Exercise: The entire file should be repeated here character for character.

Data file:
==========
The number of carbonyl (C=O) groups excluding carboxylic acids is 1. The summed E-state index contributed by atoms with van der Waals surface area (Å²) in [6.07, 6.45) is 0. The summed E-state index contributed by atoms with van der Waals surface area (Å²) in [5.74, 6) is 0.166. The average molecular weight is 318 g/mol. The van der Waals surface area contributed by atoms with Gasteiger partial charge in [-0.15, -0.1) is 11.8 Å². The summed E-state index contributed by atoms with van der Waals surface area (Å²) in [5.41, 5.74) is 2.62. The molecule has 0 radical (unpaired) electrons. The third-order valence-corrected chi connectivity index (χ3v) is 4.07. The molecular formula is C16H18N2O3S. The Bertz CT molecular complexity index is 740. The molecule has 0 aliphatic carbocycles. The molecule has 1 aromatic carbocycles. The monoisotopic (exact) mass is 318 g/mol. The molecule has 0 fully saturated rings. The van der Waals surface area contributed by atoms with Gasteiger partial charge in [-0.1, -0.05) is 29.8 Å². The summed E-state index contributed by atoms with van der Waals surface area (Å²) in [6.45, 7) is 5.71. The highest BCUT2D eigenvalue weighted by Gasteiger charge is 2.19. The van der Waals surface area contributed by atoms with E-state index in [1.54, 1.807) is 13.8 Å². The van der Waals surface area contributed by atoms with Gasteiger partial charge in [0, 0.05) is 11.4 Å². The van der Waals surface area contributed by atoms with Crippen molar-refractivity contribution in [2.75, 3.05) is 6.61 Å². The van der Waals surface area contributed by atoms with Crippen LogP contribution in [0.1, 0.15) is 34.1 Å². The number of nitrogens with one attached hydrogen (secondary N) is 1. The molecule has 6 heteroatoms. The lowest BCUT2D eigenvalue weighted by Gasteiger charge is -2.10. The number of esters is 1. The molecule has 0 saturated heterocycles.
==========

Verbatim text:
The number of carbonyl (C=O) groups excluding carboxylic acids is 1. The summed E-state index contributed by atoms with van der Waals surface area (Å²) in [6.07, 6.45) is 0. The summed E-state index contributed by atoms with van der Waals surface area (Å²) in [5.74, 6) is 0.166. The average molecular weight is 318 g/mol. The van der Waals surface area contributed by atoms with Gasteiger partial charge in [-0.15, -0.1) is 11.8 Å². The summed E-state index contributed by atoms with van der Waals surface area (Å²) in [5.41, 5.74) is 2.62. The molecule has 0 radical (unpaired) electrons. The third-order valence-corrected chi connectivity index (χ3v) is 4.07. The molecular formula is C16H18N2O3S. The Bertz CT molecular complexity index is 740. The molecule has 0 aliphatic carbocycles. The molecule has 1 aromatic carbocycles. The monoisotopic (exact) mass is 318 g/mol. The molecule has 0 fully saturated rings. The van der Waals surface area contributed by atoms with Gasteiger partial charge in [-0.1, -0.05) is 29.8 Å². The summed E-state index contributed by atoms with van der Waals surface area (Å²) in [6.45, 7) is 5.71. The highest BCUT2D eigenvalue weighted by Gasteiger charge is 2.19. The van der Waals surface area contributed by atoms with E-state index in [1.54, 1.807) is 13.8 Å². The van der Waals surface area contributed by atoms with Gasteiger partial charge in [0, 0.05) is 11.4 Å². The van der Waals surface area contributed by atoms with Crippen molar-refractivity contribution in [2.75, 3.05) is 6.61 Å². The van der Waals surface area contributed by atoms with Crippen LogP contribution in [0.1, 0.15) is 34.1 Å². The number of nitrogens with one attached hydrogen (secondary N) is 1. The molecule has 6 heteroatoms. The lowest BCUT2D eigenvalue weighted by Gasteiger charge is -2.10. The number of esters is 1. The molecule has 0 saturated heterocycles.